Fed Announces $125 Million for Healthcare Training

The Department of Labor announced $125 million in funding for projects that train workers to pursue careers in healthcare. The department’s Employment and Training Administration (ETA) has requested proposals to spend it, due October 5.

The funding is part of $220 million appropriated by ARRA, the American Recovery and Reinvestment Act, to train workers for employment in high-growth and emerging industry sectors. The request for grant applications appeared in the July 22, 2009, issue of the Federal Register.

ETA expects to fund 45 to 65 grants ranging from approximately $2 to $5 million. The period of grant performance will be up to 36 months.

The request for proposals makes special mention of the health information technology field, which it defines as the “juncture of information management, medical practice, and the complex business of healthcare delivery. HIT leverages information management training and resources to improve quality and efficiency standards in the health care industry.”

Changes in the field, it notes, “will require new and updated skill sets for a range of clinical occupations (including nursing and allied health professionals), medical record technicians, coders, health information technicians, and other health information technology professionals…”

To promote quality training, career mobility, and rapid implementation, ETA strongly encourages applicants to use existing curricula and industry-recognized certificates or degrees.

Public entities or private nonprofit entities are eligible, and they must demonstrate that their proposed projects will be implemented by a “robust strategic partnership.” Required partners must include at least one entity from each of the following three categories: the public workforce investment system, public and private employers and industry-related organizations, and the education and training community.

4 Comments

  1. Instead of providing funds to health care facilities and institutions, why don’t the government as well as the AHIMA help the graduates coming out of college with credentials be placed somewhere. It doesn’t make any sense that HIM ask for experience to graduates who just got their credentials. That means the HIM directors who have RHIA/RHIT under estimating their own skills and afraid to hire !

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  2. I agree with Kate most positions want two or three years of experience.

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  3. To promote quality training, career mobility, and rapid implementation, ETA strongly encourages applicants to use existing curricula and industry-recognized certificates or degrees.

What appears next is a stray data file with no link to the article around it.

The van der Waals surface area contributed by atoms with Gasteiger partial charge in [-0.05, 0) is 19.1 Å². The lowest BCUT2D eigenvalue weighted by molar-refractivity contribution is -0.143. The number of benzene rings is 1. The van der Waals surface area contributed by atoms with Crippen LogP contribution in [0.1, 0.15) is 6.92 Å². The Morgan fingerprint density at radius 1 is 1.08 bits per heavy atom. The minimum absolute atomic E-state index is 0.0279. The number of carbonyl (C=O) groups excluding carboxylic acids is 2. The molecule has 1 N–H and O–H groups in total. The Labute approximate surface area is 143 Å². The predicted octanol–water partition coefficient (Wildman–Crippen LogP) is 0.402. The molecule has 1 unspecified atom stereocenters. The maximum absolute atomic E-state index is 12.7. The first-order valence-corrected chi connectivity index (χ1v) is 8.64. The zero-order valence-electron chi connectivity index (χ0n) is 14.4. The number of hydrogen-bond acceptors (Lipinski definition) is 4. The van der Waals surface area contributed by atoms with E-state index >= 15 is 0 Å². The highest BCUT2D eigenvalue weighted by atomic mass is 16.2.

I’ve been told a few times already to “see me after you have your RHIA credentials”. These jobs are for coding and abstracting and even analysis! It’s just a catch 22. I have read many times over how short the healthcare industry is (for advanced degrees)–but I have not been snapped up yet. On top of my RHIA degree I have two decades of CLINICAL experience. I just think this is just a bunch of over exploded group-think.

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  4. Chris,Great article. I think there is anoehtr major force that is working on many of the large healthcare institutions right now around how they are reimbursed for services provide to patients using the Government-funded insurance plans (Medicare, Medicaid, etc.). Unfortunately, it is anoehtr acronym, HCAHPS, and it basically holds back a portion of the reimbursed funds that an institution is allow based on the results of the patients’ treatment experience with their institution.Many institutions are scrambling to understand the patient experience better and ensure they offer a great experience to maximize the amount they are paid for a service they’ve already incurred the cost to provide.I think there is a huge opportunity here for systems to use the data, process, and information sharing tenets you pose above to ensure a strong patient experience. Basically, strong process and data management will ensure the patient is well taken care of, not just treating their disorder/disease, but also how well they are treated before, during, and after their visit. Basically, many of the principle Ranadive and Maney set forth in The Two-Second Advantage .Sound process, data, and collaboration management will result in not only better cared for patients, but also better cared for customers. Something healthcare has struggled to realize for a long time. Patients are customers

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